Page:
ORCID Identifier(s)

0000-0003-1345-6405

Graduation Semester and Year

2020

Language

English

Document Type

Thesis

Degree Name

Master of Science in Psychology

Department

Psychology

First Advisor

Jared B Kenworthy

Second Advisor

Perry N. Fuchs

Abstract

This study investigated intergroup distinctiveness motives (IDM) as a function of experimental manipulations of remote positive contact and reciprocal intimate self-disclosure (RISD). Using a confederate posing as an outgroup member, I predicted that these variables would interact to negatively impact IDM scores. All participants were Christian-identifying university students who previously completed a baseline IDM survey regarding Muslims. This study involved an online essay exchange with an unseen confederate who was posing as a Muslim. The positive contact manipulation involved confederates giving positive (or neutral) feedback for participant essays. There was no main effect of positive contact on IDM scores. The RISD manipulation involved an exchange of essays with content about a private and fond childhood memory. This manipulation also resulted in a null effect on IDM scores. There was no interaction between positive contact and RISD. Several explanations are offered to better understand the null effects.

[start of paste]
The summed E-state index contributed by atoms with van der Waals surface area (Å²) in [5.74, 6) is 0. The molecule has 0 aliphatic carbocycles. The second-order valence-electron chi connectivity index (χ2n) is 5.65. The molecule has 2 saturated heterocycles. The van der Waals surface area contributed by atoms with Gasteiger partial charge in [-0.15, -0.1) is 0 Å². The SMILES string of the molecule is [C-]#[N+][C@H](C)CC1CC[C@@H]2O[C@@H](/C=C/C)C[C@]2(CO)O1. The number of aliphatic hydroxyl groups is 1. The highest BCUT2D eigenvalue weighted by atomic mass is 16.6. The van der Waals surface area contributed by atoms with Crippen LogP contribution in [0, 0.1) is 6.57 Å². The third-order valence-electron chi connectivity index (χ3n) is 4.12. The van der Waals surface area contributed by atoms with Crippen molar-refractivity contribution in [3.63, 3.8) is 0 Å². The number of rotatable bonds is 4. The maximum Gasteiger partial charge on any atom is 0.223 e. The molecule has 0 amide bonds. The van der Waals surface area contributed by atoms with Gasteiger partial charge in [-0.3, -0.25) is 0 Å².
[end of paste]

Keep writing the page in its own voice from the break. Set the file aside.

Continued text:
Keywords

Intimate disclosure, Remote contact, Distinctiveness, Prejudice, Intergroup relations, Intergroup distinctiveness, Reciprocal disclosure, Positive contact

Disciplines

Psychology | Social and Behavioral Sciences

Comments

Degree granted by The University of Texas at Arlington

Included in

Psychology Commons

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